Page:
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The official freesurfer repository is hosted on github at https://github.com/freesurfer/freesurfer. This guide is targeted towards novice github users who wish to contribute to the source code. Users who only want to build on their local machines without contributing changes can simply clone the repository directly from the github page. For step-by-step instructions on building freesurfer, please visit the build guide.
The initial setup for contributing to the freesurfer source involves forking the main github repository, which creates a local copy of the source code in your github account. This local repository can be used to submit changes to the main repository. This general setup is illustrated below, followed by a more detailed description of the steps involved:
1. Sign up for a github account if you don't already have one. Users at the Martinos Center should add their nmr.mgh.harvard.edu email to their github account. This can be done during or after account creation.
2. From your github account, fork the freesurfer repository by clicking on the fork button near the top right-hand of the page. This creates a copy of the code base under your account on the github server.
3. On your local development machine, make a clone of your forked freesurfer repository:
git clone email@example.com:<git_username>/freesurfer.git
Note: If you are seeing a "Permission denied (publickey) fatal: Could not read from remote repository" error when running the git clone command above, it means you have to add your ssh key to your github profile.
4. Add the main freesurfer repository as a remote to the local clone you already have on your local disk, and set it as the upstream remote. This way, you can pull updates from the main source code into your local repository.
cd freesurfer git remote add upstream git://github.com/freesurfer/freesurfer.git
5. Run the command git remote -v to make sure you have the proper setup. The output should look something like this:
origin firstname.lastname@example.org:ahoopes/freesurfer.git (fetch) origin email@example.com:ahoopes/freesurfer.git (push) upstream firstname.lastname@example.org:freesurfer/freesurfer.git (fetch) upstream email@example.com:freesurfer/freesurfer.git (push)
To contribute the freesurfer code base, users should follow the work-flow described below:
1. When you start to make changes, the first thing to do is to make sure you are in the dev branch (with git branch) and and check that everything is up to date with the upstream repo:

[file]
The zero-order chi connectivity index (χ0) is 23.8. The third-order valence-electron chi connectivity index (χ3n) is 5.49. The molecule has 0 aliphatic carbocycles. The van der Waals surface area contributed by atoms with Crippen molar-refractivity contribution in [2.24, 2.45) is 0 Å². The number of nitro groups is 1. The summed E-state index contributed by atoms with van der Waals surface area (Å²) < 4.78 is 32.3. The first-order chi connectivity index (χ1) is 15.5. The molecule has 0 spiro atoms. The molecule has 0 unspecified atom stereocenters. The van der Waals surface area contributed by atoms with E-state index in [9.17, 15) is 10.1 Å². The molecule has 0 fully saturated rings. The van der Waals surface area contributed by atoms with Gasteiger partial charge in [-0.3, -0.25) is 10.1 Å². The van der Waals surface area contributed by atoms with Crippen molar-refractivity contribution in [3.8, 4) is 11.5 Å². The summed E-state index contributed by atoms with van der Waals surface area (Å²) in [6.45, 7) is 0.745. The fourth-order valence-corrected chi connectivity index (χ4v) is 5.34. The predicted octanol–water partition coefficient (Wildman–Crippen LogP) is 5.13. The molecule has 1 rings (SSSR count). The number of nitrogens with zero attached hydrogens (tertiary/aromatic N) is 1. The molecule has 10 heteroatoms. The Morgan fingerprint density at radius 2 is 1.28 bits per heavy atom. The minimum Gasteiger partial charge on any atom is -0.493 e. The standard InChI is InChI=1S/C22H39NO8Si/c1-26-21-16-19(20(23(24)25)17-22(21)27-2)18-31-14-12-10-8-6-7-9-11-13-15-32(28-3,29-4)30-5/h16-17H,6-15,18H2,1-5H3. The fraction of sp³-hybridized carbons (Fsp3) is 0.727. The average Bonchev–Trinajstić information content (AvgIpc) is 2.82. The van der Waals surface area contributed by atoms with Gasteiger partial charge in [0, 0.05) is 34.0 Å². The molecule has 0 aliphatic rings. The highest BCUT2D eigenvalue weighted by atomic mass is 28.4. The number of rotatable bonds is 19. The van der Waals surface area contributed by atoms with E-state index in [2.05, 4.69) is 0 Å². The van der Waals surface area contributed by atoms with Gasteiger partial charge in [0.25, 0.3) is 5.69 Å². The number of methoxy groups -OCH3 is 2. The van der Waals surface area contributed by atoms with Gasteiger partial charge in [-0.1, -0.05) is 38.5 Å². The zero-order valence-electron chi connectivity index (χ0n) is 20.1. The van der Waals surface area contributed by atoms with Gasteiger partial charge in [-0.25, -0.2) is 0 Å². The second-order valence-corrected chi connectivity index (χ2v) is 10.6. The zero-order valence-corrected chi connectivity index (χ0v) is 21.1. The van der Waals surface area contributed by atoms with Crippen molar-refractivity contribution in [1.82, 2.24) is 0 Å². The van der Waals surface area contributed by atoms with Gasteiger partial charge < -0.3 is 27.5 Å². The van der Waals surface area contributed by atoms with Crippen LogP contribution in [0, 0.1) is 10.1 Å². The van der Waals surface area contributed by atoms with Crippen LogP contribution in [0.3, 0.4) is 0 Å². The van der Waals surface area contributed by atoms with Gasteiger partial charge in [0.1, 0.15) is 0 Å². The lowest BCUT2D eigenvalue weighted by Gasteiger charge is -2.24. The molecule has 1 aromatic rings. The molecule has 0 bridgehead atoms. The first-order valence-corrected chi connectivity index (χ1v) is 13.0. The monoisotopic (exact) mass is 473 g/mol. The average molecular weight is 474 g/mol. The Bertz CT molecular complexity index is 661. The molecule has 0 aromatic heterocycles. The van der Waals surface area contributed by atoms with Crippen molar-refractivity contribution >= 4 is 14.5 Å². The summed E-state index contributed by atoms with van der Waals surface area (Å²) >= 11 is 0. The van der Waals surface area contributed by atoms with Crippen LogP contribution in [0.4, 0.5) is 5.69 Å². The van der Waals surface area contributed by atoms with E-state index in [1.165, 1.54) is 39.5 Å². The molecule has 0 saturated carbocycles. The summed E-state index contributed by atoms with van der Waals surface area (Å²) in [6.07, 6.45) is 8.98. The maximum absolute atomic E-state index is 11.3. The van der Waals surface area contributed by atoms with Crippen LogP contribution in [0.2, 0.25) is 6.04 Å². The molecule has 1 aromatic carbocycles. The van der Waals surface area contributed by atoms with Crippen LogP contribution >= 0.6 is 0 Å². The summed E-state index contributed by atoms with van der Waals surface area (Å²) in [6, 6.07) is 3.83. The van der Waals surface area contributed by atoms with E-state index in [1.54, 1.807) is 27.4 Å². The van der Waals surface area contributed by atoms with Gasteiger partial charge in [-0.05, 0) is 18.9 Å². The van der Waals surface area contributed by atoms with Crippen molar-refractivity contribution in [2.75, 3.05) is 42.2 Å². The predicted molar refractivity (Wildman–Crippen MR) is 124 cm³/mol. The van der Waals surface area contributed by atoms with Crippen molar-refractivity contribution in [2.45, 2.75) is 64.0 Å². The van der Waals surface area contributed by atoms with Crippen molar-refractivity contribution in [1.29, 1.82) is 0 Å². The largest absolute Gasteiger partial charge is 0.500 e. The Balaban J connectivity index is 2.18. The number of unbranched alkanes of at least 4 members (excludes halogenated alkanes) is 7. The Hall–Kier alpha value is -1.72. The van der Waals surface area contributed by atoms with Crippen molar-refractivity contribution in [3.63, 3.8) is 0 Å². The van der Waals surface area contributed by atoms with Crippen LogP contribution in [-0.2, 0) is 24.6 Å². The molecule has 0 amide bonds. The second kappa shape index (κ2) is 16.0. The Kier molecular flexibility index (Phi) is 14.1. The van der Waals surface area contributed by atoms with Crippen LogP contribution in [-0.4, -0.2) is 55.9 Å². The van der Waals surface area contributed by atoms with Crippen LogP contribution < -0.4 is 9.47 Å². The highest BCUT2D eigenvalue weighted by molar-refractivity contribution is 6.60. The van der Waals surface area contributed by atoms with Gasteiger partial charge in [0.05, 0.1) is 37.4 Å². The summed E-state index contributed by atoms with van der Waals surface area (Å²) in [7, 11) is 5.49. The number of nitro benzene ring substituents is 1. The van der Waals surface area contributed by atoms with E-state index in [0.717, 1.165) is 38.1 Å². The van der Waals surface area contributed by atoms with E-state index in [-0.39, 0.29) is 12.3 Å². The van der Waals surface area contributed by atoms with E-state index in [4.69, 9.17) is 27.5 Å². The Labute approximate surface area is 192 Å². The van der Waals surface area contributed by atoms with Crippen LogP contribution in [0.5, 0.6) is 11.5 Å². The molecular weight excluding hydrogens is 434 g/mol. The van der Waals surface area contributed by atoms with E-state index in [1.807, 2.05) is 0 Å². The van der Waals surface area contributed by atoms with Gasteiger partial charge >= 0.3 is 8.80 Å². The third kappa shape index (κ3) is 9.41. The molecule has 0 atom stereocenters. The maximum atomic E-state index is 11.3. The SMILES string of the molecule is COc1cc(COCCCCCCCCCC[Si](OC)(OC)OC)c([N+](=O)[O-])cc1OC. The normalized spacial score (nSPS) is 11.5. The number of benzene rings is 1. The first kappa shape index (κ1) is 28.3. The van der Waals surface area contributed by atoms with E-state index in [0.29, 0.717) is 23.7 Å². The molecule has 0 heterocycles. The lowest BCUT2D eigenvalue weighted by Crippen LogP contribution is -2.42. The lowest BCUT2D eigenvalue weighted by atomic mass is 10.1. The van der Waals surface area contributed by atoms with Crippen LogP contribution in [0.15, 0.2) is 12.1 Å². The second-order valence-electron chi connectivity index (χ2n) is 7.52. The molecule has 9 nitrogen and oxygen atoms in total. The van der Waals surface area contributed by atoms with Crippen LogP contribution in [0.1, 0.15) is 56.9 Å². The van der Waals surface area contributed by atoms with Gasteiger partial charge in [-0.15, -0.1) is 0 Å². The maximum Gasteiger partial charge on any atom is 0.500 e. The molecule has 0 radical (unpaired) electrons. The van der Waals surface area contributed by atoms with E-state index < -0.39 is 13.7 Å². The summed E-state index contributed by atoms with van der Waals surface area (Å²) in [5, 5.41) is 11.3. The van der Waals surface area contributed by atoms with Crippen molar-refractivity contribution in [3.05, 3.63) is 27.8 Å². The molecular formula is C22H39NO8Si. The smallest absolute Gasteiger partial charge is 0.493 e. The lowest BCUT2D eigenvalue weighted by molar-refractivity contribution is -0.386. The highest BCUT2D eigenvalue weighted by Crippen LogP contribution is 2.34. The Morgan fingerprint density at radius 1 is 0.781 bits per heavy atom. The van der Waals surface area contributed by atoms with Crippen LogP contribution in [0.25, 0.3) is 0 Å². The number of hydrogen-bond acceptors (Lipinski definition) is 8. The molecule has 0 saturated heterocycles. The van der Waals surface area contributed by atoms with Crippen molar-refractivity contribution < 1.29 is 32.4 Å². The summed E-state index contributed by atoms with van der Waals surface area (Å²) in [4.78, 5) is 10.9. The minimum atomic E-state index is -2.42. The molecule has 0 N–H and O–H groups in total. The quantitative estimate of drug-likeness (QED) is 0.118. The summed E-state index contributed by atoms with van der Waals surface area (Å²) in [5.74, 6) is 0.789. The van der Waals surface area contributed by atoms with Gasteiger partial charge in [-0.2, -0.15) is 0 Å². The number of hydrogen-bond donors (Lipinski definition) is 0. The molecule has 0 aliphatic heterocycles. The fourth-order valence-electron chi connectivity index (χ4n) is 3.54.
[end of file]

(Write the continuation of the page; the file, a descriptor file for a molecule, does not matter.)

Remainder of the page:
git pull upstream dev
2. Now create a new branch off of dev to hold your work, and start making changes:
git checkout -b nf-feature
3. When you're done making changes, commit the files to your local branch and push the branch to origin (your personal github fork):
git add <modified files> git commit -m "commit message" git push origin nf-feature
4. Finally, go to the freesurfer github page, and click pull request to send your changes to the maintainers for review. Make sure you are submitting your newly created branch into the freesurfer/dev branch. You can continue to commit new changes to this branch and push to your remote - github automatically updates your previously opened pull request.
5. Once you have submitted your pull request for your new feature, it is best practice to switch back into the dev branch and update from the upstream repository. You are then free to start the process anew (i.e. create a new branch, commit changes, submit pull request):
git checkout dev git pull upstream dev
6. Once your pull request is accepted, feel free to delete the branch you created:
git branch -D nf-feature
Frequently Asked Questions
Q: I'm seeing an "X11 forwarding request failed" warning when communicating with github. A: This is caused by a global ssh setting in /etc/ssh/ssh_config. To prevent these forwarding requests to github servers, add the following lines to your ~/.ssh/config:
Host *github.com ForwardX11 no
Q: The github page for my fork of freesurfer/freesurfer says "This branch is 3 commits behind freesurfer:dev". How do I update my fork? A: A fork will always trail the upstream, so it's very common to be behind in commits, and it's not a problem at all. However, if you'd like to update your fork, do this:
git checkout dev git pull upstream dev git push origin dev
Q: I have a branch, named my-branch, that I haven't worked on in a while. After I run git checkout my-branch to ensure that I'm working on that branch, how do I found out which files I modified previously? A: git status -s will tell you the files that have changed since the last commit, git diff <filename> will show the changes for a specific file.